Good morning, prospective company members.” A man with spiky, salt-and-pepper hair, wearing a black sweater and loose-fitting pants, spoke with a slight accent she couldn’t quite place. The blue eyes behind his glasses were kind, his smile warm. Martin. “My name is Martin Pierce. I am the Artistic Director of the Boston Ballet Company.” He turned to introduce the people sitting along the wall of mirrors, each with a clipboard in hand. “Ballet Mistresses Delia Simpson and Danielle Mayor. Ballet Masters Kevin Steepal and Joseph Amey.”
Martin told them a little about the audition procedures and what he was looking for in dancers. “More than anything, I look for heart. Technique can be taught…to an extent.” He made a face and laughter filled the room. “Heart is what makes a good dancer great and a great dancer amazing. It cannot be taught. I would rather see a good dancer with heart than a dancer with perfect technique and no spirit.” He paused for a moment to let his words sink in. “All right. Let us begin.”
He quickly rattled off the first set of steps, then motioned to the pianist to begin. It was a typical warm-up. Plié, plié, grande plié. Pordebra. Repeat. Second position. Plié, plié… Repeat.
Second set. Tendus. Third set. Tendu/degage.
The sets became more complicated as the warm-ups progressed, which was how every class had begun since Sabrina started dancing at the age of three.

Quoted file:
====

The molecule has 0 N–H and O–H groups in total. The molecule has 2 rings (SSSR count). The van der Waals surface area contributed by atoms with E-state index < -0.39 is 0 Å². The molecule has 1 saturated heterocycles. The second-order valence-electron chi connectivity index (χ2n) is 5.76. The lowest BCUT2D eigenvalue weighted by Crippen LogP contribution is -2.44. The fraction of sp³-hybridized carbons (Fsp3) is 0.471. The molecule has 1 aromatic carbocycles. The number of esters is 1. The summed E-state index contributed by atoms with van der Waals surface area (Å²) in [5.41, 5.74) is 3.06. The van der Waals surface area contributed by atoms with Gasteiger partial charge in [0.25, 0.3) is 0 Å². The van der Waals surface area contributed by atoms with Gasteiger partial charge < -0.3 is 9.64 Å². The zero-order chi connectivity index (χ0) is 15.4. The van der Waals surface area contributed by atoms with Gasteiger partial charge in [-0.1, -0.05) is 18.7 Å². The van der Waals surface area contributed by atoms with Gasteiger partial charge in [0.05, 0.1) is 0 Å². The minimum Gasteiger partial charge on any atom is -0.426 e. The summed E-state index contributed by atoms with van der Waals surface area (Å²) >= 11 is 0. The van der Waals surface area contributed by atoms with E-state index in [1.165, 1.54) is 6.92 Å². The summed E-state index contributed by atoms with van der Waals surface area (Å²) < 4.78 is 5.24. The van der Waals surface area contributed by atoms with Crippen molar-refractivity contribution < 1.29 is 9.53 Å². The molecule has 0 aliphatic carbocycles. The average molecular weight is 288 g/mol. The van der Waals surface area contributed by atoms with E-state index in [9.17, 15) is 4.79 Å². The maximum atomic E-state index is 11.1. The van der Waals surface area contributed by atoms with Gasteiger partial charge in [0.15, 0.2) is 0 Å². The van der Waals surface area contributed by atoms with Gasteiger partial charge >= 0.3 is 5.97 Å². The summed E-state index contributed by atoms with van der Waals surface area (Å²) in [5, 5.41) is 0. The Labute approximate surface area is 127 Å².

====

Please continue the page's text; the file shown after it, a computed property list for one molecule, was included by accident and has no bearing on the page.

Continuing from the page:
Her eyes teared up at the sudden and painful memory of her mom sitting on a bench watching her. The ache in her heart took her breath away, but she pushed away the memory and concentrated on the steps.
Around the fifth set, she had to listen carefully. She closed her eyes, translating Martin’s words into movement, and waited for the music to begin. A minute into the set, she heard him clap his hands twice and the music stopped. Sabrina opened her eyes, disoriented for a moment. She had been lost in the dance. She was facing the opposite way that the entire rest of the room faced, meaning she was looking at number 43.
Sabrina let out a little gasp and spun around, staring at the floor, shoulders slumped.
Martin walked up to her. She didn’t look at him.
“You were not with the rest of the class, Number 44.”
Sabrina heard whispers around the room. She nodded, blinking back tears, still not looking up.
“You did double the number of rond de jambe the second time around than the first. Why?”
“I thought that’s what your instructions were,” she whispered.
“You didn’t notice the other dancers not doubling the amount?”
More laughter. Her face burned with shame. “No, sir,” she answered, still looking at the floor, tears escaping. “I had my eyes closed so I could concentrate.”
He put his index finger under Sabrina’s chin and lifted her wet face. His blue eyes studied hers. For a moment, she thought he might have recognized her, but he only smiled. “You are the first audie who has ever performed the steps as I instructed, instead of repeating the previous steps and following the rest of the room.”
Sabrina blinked, not quite understanding what he meant.
“You are an intelligent dancer, Number 44.” He gave her a big smile. “And an excellent listener. Good job.” He turned and walked back to the front of the room, his steps echoing across the silence.
Sabrina stared at his back as he walked away, tears still wetting her cheeks, but her heart soared. I did something right?